COVER STORY: A RAY OF SUNSHINE IN THE IN THE ENGINEERING WORLD

From engineers to racers and jobs in-between, women are breaking into every corner of the motor industry. Thilosh Moodally CA(SA), the new head of MINI South Africa, discusses her ascent

Thilosh Moodally is a ray of sunshine in the engineering world. Not just that it is rare for a woman to head up a motor brand in South Africa – or anywhere for that matter – but that such a humble family person should head what last year was voted the Coolest Brand in South Africa.

You’d probably expect her to be a marketing and branding whizz, but instead she’s a chartered accountant (CA(SA)) who took over the reins of MINI South Africa only this February. The motor industry remains a male-dominated one and it is encouraging that there is an ever-growing female presence and that women are now reaching the very top. BMW South Africa, for instance, has a number of women – and CAs – in senior management positions in various roles across different departments.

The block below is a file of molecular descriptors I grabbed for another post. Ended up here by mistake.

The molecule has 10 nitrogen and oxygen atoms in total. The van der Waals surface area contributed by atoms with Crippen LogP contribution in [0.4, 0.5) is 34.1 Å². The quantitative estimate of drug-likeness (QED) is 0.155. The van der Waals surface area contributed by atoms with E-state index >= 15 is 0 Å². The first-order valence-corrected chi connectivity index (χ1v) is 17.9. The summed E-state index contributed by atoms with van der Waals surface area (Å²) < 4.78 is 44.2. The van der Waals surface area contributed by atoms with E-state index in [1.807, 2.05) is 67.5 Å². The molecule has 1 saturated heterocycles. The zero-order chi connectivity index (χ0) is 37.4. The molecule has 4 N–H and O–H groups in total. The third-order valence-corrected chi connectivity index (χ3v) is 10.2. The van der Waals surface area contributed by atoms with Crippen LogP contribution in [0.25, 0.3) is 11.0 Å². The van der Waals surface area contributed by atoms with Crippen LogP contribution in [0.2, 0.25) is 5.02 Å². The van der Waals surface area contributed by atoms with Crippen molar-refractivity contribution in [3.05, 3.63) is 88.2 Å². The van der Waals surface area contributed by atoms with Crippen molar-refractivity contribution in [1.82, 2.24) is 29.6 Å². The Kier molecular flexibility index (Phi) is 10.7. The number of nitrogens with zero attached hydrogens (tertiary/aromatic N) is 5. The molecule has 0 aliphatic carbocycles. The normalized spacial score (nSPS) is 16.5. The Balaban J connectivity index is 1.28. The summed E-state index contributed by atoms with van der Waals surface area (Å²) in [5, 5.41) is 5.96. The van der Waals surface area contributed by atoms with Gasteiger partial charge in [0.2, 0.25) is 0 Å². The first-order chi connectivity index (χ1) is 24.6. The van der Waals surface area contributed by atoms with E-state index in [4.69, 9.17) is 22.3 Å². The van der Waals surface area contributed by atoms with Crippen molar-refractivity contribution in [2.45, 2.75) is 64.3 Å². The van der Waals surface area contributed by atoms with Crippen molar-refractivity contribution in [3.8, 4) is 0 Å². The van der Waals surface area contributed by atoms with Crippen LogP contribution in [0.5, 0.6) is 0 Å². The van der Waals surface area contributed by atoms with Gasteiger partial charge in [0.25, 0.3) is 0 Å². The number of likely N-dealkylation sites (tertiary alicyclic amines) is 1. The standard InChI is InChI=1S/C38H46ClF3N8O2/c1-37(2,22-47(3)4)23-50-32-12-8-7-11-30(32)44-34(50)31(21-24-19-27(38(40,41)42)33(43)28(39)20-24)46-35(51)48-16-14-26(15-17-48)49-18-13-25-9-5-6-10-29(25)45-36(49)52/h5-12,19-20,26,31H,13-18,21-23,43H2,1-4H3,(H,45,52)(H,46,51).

Reinforcing her home-girl character, even today Moodally describes leaving her home in KwaZulu-Natal as one of the biggest steps of her career. Similarly underlining it is the almost seamless nature of her career to date. She was offered a job with BMW SA immediately after completing her articles with PWC and qualifying. She has remained within the motor group ever since. ‘I’ve only had one employer since qualifying, but have been exposed to many business areas, in different roles,’ she admits.

Being a relatively naïve young woman growing up, this has proven no limitation to her as a successful career woman, but she does warn other students following in her footsteps that ‘you have to get street-smart while getting book-smart if you are going to make it in the business world. Research shows that IQ contributes only 20% to the factors that determine success, leaving the major portion of success dependent on your EQ.’ There was no private schooling conceit or pampered upbringing for her, and she believes that this has helped her balance EQ (emotional quotient or intelligence) with IQ (intelligence quotient) in becoming a leader.